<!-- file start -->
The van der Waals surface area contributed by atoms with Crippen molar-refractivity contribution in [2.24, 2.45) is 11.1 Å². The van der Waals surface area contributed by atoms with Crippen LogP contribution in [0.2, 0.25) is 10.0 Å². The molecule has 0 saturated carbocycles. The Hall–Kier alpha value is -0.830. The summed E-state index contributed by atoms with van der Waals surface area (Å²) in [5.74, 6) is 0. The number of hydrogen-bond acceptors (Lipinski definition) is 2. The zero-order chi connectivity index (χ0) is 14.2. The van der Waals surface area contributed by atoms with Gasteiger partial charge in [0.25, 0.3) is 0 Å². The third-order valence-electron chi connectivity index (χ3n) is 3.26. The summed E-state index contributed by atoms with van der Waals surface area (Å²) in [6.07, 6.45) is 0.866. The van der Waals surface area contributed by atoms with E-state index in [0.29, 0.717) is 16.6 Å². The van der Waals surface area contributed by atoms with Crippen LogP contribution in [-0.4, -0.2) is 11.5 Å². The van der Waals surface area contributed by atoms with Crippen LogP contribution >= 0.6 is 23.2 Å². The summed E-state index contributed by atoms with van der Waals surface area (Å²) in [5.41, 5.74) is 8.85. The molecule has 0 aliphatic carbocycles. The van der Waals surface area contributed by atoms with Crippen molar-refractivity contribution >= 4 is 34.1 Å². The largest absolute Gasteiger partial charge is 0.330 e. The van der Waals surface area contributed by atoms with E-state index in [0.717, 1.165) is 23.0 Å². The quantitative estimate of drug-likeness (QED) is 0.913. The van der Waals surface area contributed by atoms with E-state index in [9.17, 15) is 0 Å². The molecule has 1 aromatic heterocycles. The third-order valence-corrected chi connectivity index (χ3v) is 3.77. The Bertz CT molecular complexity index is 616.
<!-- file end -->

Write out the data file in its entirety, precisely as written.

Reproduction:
The van der Waals surface area contributed by atoms with Crippen molar-refractivity contribution in [2.24, 2.45) is 11.1 Å². The van der Waals surface area contributed by atoms with Crippen LogP contribution in [0.2, 0.25) is 10.0 Å². The molecule has 0 saturated carbocycles. The Hall–Kier alpha value is -0.830. The summed E-state index contributed by atoms with van der Waals surface area (Å²) in [5.74, 6) is 0. The number of hydrogen-bond acceptors (Lipinski definition) is 2. The zero-order chi connectivity index (χ0) is 14.2. The van der Waals surface area contributed by atoms with Gasteiger partial charge in [0.25, 0.3) is 0 Å². The third-order valence-electron chi connectivity index (χ3n) is 3.26. The summed E-state index contributed by atoms with van der Waals surface area (Å²) in [6.07, 6.45) is 0.866. The van der Waals surface area contributed by atoms with E-state index in [0.29, 0.717) is 16.6 Å². The van der Waals surface area contributed by atoms with Crippen LogP contribution in [-0.4, -0.2) is 11.5 Å². The van der Waals surface area contributed by atoms with Crippen LogP contribution >= 0.6 is 23.2 Å². The summed E-state index contributed by atoms with van der Waals surface area (Å²) in [5.41, 5.74) is 8.85. The molecule has 0 aliphatic carbocycles. The van der Waals surface area contributed by atoms with Crippen molar-refractivity contribution >= 4 is 34.1 Å². The largest absolute Gasteiger partial charge is 0.330 e. The van der Waals surface area contributed by atoms with E-state index in [0.717, 1.165) is 23.0 Å². The quantitative estimate of drug-likeness (QED) is 0.913. The van der Waals surface area contributed by atoms with E-state index in [9.17, 15) is 0 Å². The molecule has 1 aromatic heterocycles. The third-order valence-corrected chi connectivity index (χ3v) is 3.77. The Bertz CT molecular complexity index is 616.